The Otissito Review

Book Review: "Neuromancer" by William Gibson

NeuromancerI grabbed Neuromancer from the pile of books a co-worker gave me months ago to read at the beginning of the month because I needed something a bit shorter to fit into the days ahead of the new Brandon Sanderson book release. Neuromancer fit the bill because it’s only 300 pages long, making it possible to read the entire thing before the new book coming out without going over past the release date.

Most of the time I read science fiction books that are a little newer, released in the last 5 or 6 years, and that feature a pretty straightforward writing style. Neuromancer is definitely not one of those things. It’s a much older book that features a style of writing with lots of metaphors, philosophical questions, and so forth. That isn’t to say the book is bad, it’s just a lot different from my usual fare. Different enough that every so often I had to flip back a few pages and reread what I’d just finished to make sure I understood what the author was doing with the story.

Following the story was easy enough. I really liked the idea of specialized hackers who used their brains to power their hacking ability. It’s not something I haven’t seen before, but I do feel like the way Gibson did it was very well done. Probably better than the few other examples I’ve been exposed to in my reading. However, because the story was so short it was a little more difficult for me to get down deep and invest myself fully.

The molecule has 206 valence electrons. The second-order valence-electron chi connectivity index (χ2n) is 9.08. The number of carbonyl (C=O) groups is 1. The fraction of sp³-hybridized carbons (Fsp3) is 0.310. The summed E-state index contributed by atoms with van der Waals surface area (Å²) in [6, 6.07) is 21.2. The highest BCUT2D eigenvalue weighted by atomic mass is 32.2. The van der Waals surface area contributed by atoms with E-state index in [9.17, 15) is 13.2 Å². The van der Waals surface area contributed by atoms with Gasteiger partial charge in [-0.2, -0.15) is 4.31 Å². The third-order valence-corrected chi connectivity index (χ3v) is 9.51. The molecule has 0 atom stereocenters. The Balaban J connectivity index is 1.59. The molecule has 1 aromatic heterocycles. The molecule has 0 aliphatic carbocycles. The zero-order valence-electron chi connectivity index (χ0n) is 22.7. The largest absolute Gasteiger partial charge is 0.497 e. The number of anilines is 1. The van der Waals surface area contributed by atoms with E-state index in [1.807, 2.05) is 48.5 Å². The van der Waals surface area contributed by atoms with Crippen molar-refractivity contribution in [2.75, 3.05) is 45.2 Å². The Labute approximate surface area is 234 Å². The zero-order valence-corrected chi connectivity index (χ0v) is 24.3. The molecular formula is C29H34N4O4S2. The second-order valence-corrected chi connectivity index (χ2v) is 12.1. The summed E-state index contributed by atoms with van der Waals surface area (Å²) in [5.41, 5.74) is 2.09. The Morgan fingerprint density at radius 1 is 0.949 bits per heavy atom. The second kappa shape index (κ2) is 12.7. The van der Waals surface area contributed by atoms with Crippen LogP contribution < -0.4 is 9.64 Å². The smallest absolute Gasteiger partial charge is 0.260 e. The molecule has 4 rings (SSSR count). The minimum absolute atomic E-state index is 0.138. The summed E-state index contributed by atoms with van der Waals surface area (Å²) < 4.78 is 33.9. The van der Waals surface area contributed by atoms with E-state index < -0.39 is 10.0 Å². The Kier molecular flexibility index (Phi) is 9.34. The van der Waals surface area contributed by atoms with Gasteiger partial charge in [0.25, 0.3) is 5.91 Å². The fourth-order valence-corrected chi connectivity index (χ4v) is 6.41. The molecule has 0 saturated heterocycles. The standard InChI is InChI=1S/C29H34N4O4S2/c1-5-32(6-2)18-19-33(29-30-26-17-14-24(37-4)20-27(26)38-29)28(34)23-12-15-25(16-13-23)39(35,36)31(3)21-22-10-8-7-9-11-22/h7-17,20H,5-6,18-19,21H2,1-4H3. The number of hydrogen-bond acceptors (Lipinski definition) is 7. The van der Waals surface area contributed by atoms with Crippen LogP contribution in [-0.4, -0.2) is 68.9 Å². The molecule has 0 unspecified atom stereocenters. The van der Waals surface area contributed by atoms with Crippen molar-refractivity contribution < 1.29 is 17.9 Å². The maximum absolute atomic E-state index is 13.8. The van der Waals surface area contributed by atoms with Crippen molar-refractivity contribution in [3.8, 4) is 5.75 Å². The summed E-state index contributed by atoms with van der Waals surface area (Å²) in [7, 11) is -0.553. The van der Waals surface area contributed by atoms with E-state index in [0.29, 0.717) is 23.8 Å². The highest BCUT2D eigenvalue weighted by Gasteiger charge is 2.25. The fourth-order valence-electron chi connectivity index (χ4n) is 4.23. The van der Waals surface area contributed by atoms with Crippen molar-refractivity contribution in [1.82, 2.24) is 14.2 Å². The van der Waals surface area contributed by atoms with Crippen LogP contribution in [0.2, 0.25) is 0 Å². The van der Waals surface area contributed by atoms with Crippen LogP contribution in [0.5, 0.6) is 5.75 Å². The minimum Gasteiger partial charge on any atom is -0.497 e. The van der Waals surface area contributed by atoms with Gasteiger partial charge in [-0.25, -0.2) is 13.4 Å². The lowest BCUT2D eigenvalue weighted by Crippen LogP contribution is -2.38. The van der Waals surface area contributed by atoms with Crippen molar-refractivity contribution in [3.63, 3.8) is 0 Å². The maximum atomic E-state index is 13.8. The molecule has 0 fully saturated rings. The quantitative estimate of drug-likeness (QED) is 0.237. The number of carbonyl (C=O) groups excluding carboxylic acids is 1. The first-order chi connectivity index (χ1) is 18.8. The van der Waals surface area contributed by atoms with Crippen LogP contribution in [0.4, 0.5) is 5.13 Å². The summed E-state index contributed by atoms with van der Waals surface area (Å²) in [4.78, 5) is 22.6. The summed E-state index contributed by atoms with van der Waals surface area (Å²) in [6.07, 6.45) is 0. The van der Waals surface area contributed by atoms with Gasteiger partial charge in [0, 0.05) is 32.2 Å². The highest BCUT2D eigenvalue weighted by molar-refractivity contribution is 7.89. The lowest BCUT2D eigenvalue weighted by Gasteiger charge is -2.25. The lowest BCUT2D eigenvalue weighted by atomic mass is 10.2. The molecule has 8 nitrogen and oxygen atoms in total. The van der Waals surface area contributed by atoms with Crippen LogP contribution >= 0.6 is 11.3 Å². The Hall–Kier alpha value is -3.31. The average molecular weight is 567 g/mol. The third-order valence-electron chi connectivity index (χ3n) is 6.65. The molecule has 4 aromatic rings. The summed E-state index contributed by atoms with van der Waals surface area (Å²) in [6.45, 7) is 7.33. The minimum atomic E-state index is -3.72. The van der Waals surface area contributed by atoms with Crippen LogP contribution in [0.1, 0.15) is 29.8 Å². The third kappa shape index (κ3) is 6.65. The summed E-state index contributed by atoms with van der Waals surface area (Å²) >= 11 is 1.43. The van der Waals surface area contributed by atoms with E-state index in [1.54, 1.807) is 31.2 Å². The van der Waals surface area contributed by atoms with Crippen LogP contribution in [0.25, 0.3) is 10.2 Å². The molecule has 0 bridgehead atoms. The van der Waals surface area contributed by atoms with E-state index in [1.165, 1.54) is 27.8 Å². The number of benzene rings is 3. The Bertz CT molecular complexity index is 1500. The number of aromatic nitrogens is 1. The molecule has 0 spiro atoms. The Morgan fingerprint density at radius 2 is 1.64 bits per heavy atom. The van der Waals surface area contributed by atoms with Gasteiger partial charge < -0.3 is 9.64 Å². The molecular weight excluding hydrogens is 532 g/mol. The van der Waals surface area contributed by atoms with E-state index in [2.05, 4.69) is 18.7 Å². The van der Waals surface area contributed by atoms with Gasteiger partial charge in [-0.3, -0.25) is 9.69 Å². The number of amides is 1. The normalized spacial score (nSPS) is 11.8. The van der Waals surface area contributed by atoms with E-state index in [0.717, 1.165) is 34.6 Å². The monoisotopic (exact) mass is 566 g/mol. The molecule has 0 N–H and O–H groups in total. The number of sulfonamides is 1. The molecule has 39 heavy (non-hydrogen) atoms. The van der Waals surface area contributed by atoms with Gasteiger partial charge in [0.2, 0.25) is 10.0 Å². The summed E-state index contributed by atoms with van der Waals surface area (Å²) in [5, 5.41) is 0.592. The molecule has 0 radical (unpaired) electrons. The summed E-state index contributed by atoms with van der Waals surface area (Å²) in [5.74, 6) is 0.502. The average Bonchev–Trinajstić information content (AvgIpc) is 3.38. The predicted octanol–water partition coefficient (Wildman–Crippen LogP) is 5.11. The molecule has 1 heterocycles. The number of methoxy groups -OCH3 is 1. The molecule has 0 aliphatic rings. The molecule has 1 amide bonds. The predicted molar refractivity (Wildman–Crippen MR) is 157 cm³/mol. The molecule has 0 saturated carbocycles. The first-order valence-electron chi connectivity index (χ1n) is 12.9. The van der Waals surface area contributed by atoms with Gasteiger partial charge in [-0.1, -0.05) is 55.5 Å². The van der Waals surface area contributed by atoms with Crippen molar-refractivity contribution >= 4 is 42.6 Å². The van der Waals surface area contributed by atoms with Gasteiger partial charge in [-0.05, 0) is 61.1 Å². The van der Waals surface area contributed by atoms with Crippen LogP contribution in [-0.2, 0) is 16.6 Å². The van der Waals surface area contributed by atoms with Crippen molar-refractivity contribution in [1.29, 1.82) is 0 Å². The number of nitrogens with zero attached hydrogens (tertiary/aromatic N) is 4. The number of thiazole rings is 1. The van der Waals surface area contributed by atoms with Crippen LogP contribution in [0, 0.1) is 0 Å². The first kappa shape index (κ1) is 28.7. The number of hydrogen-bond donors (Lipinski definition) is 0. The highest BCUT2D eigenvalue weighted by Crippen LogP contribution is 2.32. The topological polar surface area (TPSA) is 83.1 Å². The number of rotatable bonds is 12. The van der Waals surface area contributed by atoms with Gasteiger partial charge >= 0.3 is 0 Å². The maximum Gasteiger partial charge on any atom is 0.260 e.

Whenever I read one of these older science fiction books I have to remind myself that I’m not part of the generation that these books were originally written for and that I need to make allowances because of it. These are great books, but my experience with this kind of science fiction is so limited. Perhaps I need to make a concerted effort to read more books from the 70s and 80s, or even earlier to increase my exposure.

Neuromancer is a critically acclaimed book, and I don’t see any reason why it wouldn’t deserve that acclaim. If you’ve never read it, give it a try.

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An unabashed fan of science fiction and fantasy books, television, and movies, he wants desperately to someday finish writing a complete novel from start to finish. Working as a web developer by trade, he owns a mighty collection of Star Wars legos, and is willing to talk about sports more than most are comfortable indulging.

3 Comments

  1. Joachim Boaz

    March 14, 2014 - 5:14 am
    Reply

    “These are great books, but my experience with this kind of science fiction is so limited. Perhaps I need to make a concerted effort to read more books from the 70s and 80s, or even earlier to increase my exposure.” — sounds like a great idea. A nice place to start is the Hugo and Nebula list…

      • Joachim Boaz

        March 14, 2014 - 9:56 am
        Reply

        As a place to start of course, there are some serious flaws with these types of awards (popularity at that time instead of lastin influence, merit, etc). I would also recommend delving into the nominees, they tend to be more inventive/radical/audacious….

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